How the New Charlie's Angels Movie Is Bringing the Townsend Agency Into the 21st Century

It's been over 40 years since we were first introduced to the Townsend Agency, and in 2019, that private detective organization has taken on a whole new look. Charlie's Angels may be the latest installment in a long line of TV shows and movies in a well-known franchise, but it definitely stands out among its predecessors. In November 2018, POPSUGAR got to visit the Berlin set for the film and learn all about the ins and outs that make this movie so different from the rest.

First things first: don't call it a reboot. While speaking with producer Max Handelman, he made a point to emphasize that the film is a continuation of the franchise, rather than an attempt to discard all continuity in the established series. You can also expect the new film to take into consideration how different 2019 is from 1976.

"America was a different place than it is in 2018, and women weren't in places in the '70s that they are 40 years later. So this movie is not a reboot . . . in fact, it's very much honoring the original legacy of the Charles Townsend Agency and what that all means," he said. "[Elizabeth Banks]'s take on [the franchise] is that the Agency has become a global intelligence, security, and espionage agency. There's no longer just three Charlie's Angels. There are teams of Angels stationed all over the world, and they can travel anywhere they want and can be anywhere they need to be."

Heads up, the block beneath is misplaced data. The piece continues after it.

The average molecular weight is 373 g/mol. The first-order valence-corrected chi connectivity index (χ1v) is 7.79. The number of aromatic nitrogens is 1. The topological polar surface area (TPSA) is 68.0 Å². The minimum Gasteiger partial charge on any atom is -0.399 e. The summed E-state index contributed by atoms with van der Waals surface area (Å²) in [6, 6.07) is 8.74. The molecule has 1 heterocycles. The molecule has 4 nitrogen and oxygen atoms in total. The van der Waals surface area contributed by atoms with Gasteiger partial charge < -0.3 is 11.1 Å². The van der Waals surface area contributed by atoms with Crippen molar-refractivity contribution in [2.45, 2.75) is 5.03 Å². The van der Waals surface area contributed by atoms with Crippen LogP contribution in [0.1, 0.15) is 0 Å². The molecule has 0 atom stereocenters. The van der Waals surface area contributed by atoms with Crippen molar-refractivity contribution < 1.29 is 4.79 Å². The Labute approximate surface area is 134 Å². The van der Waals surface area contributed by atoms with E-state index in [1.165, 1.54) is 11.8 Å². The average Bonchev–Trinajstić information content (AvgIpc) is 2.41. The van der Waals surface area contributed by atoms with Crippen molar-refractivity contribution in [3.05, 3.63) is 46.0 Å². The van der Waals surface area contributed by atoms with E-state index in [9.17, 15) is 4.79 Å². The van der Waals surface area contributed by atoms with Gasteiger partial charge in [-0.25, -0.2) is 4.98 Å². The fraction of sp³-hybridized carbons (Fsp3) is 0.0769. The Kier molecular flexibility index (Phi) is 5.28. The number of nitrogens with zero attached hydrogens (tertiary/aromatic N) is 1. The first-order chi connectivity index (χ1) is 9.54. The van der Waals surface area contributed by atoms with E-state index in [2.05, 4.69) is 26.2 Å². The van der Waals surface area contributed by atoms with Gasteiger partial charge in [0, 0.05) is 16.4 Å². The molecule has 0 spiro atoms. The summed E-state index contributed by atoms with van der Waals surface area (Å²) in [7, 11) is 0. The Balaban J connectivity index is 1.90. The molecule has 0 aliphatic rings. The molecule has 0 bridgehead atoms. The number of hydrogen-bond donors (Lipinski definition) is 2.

In previous iterations, audiences are made aware that other Angels exist but that they always came before the current trio rather than them working together (see: 2003's Charlie's Angels: Full Throttle with Demi Moore playing a fallen Angel). Branching out is a natural step for the agency when you consider how the Angels' missions take them all over the globe — why wouldn't they go bigger?

This also comes into play with the role of Bosley, who has been transformed from a single liaison between the Angels and their spy agency to being a rank in the organization with multiple people using the name, like lieutenants. One such Bosley is played by director/cowriter/producer Elizabeth Banks.

"I really felt like I could make a global movie about women working together that could be really entertaining and cool."

When we spoke with Banks about her modern iteration of the Angels, she revealed that her decision to tackle the relaunch comes from a personal enjoyment of the franchise. "I've always loved Charlie's Angels — I loved the TV show and I loved the films," she said. "I wanted to tell a female-fronted story, and I felt like it's a brand name that is meaningful to women and girls, but also highly entertaining to all audiences. I really felt like I could make a global movie about women working together that could be really entertaining and cool. I wanted to cast a movie with really fresh faces, and I wanted a global audience to feel like they could see themselves in the film."

Kristen Stewart, Naomi Scott,  Ella Balinska and Elizabeth Banks star in Charlie's Angels.
Sony Pictures